Wild Beasts at Work

“The artist should call forth all his energy, his sincerity, and his greatest possible modesty in order to push aside during his work the old clichés that come so ready to his hand and can suffocate the small flower that itself never turns out as one expected.”

— Henri Matisse1


Isn’t it wonderful how things sometimes “line up”?   I’ve been thinking a lot lately about the mission and activities of The Earl Wentz and William Watkins Foundation, how to explain succinctly our educational approaches, and what our next steps will be.   Right now, of course, our Summer Musical Theatre Workshop looms large on the horizon.   But then there are the other initiatives on the schedule, too, including performances of some of Earl Wentz’s musical works.

How to do it all?   How to gain additional support beyond what the foundation can contribute from its own resources?   How to keep growing and not just repeating what we already know and have done?   How to keep moving towards fulfilling our goals?

I get restless as I ponder and so I roam.

And it works.  For me.

In the last week, I’ve visited the fabulous new Crystal Bridges Museum of Art in Arkansas, seen architect Fay Jones’s stirring masterpiece Thorncrown Chapel, hiked over rushing river waters via marvels of engineering, and just today attended an exhibition of the art books of Henri Matisse at the Bechtler Museum of Modern Art.

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Masters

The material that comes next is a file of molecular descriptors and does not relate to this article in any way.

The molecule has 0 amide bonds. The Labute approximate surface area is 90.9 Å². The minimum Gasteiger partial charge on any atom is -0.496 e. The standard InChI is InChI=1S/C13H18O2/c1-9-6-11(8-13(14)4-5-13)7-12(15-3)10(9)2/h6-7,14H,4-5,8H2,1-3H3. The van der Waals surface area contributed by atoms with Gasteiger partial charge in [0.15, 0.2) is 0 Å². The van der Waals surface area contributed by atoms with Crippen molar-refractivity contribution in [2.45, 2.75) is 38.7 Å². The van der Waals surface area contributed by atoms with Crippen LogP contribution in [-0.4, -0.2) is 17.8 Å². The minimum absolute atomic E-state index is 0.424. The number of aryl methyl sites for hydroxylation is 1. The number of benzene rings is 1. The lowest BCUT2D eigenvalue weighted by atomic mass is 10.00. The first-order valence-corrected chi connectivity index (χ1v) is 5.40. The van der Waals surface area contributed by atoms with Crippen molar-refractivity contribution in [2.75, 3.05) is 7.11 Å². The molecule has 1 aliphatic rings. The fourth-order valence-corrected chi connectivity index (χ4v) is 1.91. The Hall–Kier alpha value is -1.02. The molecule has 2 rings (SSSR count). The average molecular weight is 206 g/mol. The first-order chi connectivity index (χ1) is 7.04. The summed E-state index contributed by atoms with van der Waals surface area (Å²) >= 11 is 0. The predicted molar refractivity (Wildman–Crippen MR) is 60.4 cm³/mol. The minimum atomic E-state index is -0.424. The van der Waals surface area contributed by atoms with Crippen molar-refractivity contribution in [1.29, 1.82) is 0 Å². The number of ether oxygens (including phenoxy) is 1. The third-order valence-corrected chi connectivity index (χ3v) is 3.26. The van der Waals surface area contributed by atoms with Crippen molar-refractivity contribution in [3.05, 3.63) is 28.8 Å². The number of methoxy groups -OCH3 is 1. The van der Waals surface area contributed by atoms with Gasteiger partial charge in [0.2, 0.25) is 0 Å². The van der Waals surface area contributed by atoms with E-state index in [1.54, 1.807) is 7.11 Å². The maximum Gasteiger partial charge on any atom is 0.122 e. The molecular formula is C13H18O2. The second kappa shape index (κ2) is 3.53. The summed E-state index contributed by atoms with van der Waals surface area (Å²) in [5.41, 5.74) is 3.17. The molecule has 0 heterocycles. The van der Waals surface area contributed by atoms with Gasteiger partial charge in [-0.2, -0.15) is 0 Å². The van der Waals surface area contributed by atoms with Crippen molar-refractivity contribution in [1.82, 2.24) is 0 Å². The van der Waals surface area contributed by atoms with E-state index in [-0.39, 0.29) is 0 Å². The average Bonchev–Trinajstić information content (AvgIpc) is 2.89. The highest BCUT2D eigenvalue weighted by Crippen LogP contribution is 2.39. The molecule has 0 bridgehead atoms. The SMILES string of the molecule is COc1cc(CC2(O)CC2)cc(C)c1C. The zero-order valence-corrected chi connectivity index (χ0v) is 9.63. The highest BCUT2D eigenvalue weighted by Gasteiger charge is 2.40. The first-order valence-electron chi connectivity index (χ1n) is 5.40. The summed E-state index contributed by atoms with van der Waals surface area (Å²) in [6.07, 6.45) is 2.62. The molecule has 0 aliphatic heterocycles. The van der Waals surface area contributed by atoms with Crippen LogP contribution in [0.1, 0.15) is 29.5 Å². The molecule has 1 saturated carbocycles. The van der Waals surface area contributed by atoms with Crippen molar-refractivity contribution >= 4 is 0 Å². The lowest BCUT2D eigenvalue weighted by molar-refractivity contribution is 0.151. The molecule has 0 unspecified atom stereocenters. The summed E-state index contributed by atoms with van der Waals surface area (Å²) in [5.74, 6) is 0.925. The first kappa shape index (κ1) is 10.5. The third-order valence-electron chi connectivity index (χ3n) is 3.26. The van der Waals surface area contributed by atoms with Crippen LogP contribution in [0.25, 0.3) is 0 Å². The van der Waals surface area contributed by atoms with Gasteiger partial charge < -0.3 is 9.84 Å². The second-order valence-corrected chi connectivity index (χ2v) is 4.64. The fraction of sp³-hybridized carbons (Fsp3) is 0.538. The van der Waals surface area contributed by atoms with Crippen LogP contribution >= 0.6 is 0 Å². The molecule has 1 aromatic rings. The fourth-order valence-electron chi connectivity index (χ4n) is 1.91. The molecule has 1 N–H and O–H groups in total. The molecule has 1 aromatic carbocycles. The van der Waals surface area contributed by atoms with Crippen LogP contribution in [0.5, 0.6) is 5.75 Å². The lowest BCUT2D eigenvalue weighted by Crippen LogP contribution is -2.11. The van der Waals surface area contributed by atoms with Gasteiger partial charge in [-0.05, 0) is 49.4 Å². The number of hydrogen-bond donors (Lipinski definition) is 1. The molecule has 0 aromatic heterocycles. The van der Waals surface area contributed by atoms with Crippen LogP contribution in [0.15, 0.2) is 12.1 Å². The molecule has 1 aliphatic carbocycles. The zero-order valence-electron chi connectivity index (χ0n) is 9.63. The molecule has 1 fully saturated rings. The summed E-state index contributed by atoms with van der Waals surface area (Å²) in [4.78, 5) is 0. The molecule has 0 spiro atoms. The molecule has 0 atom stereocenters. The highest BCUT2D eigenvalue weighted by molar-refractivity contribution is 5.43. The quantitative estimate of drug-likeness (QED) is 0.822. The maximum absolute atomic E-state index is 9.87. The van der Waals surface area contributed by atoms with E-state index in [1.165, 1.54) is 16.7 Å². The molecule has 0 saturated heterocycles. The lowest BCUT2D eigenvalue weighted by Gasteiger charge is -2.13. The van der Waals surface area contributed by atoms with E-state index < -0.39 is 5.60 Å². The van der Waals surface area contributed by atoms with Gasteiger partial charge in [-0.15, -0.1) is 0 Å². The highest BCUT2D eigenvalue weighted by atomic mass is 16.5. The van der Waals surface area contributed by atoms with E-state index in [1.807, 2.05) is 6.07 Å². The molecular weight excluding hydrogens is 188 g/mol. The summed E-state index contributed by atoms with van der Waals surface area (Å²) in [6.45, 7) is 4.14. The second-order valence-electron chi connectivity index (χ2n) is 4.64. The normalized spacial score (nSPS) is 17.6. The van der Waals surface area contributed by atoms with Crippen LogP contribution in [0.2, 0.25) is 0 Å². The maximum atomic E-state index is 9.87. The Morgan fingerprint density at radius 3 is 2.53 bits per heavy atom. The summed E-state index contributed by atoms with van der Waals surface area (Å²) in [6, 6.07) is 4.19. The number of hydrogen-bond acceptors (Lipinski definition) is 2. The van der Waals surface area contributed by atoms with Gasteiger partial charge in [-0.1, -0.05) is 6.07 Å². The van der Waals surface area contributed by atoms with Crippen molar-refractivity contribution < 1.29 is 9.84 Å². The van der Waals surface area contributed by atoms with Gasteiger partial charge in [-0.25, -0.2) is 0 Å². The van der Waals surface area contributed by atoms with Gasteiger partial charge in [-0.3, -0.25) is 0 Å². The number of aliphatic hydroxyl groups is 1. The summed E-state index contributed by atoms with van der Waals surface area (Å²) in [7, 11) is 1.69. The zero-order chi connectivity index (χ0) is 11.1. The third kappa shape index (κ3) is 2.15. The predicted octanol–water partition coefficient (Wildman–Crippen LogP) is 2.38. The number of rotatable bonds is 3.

I am writing this entry while in Augusta, Georgia to attend the 2015 Masters Tournament at Augusta National Golf Club. I’m very fortunate to be able to attend this event every year.

Although I know very little about golf, each year I thoroughly enjoy not just the exquisite beauty of Augusta National in full bloom, but I also marvel at how impeccably managed every aspect of this tour-nament is, which lends an air of relaxed formality that makes for a fun and friendly time.

Oh, and then there’s also the golf.   Did I mention that?  It’s a thrill to see the top players in the world playing one of the best courses in the world and, very often, playing their best game.   It’s not just the top pros either. Every year the top amateurs from around the globe are also invited to participate alongside with the best professionals.

I am sincere when I say that this annual event is something of the best the American South and, indeed, this country have to offer.  It’s all done with great grace and style.

“What on earth are you, Bill Watkins, Mr. Artsy, talking about?”, you might be asking.

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